Writing and drawing. Drawing and writing. Somehow, I want to combine the two, and the defining word here is somehow, no idea how I’m going to do that, or what I’m doing, but here’s to hoping that the answer will be waiting to be stumbled upon across along the way.

And where the heck is my delivery. Been like 3 hours now, but if I do step out just for two minutes, I will find a note on the door, informing the recipient that the package can now be picked up at the post office, because no one was home at the time of delivery.

Time for another cup of coffee I guess, and some more practice with how to shape things out of graphite, or white paper to be exact.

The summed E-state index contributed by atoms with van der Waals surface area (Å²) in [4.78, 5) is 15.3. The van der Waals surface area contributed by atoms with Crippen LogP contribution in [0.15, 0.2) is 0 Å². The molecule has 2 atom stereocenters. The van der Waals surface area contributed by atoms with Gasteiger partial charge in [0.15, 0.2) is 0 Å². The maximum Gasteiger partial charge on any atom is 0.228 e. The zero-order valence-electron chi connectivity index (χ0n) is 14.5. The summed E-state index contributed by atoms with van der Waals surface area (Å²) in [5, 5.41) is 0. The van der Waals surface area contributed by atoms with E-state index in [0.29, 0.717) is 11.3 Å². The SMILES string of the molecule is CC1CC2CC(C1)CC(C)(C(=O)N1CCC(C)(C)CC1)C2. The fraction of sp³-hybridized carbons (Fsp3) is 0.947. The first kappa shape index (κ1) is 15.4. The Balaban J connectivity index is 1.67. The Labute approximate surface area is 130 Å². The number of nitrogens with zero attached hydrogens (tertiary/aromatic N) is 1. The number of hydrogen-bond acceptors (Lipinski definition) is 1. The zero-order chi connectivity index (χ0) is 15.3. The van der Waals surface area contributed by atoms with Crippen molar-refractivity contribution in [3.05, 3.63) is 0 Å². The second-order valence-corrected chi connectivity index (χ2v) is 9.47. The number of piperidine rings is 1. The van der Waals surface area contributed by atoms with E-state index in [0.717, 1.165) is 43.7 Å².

My Shoebox Under the Bed : Sketches

Posted on January 14, 2016

This slideshow requires JavaScript.

Shoeboxes are wonderful for collecting all sorts of things. The illustrations (doodles) in my sketch books represent a medley of thoughts, kind of like knick knacks kept in shoeboxes, various items that hold symbolic value and memories… Except that my knick knacks are made out of ink and graphite. Here are a few of them, I will be updating the sketches section under images page with more of these mental trinkets.

Crete: A Portrait of an Island in Crisis.

Posted on October 16, 2015

This slideshow requires JavaScript.

I visited Crete this September for a week with my husband. These are some of the pictures I took, portraying a land of great beauty, and recently economic devastation.

The First of November: A Day for the Dead.

Posted on November 1, 2014

This morning has been one big Disney movie so far. I was taking in these sights and then out of the blue… I hear 20 swans fly over head in formation. My jaw is still somewhere on the forest floor.


DayofDead 075 DayofDead 037


DayofDead 045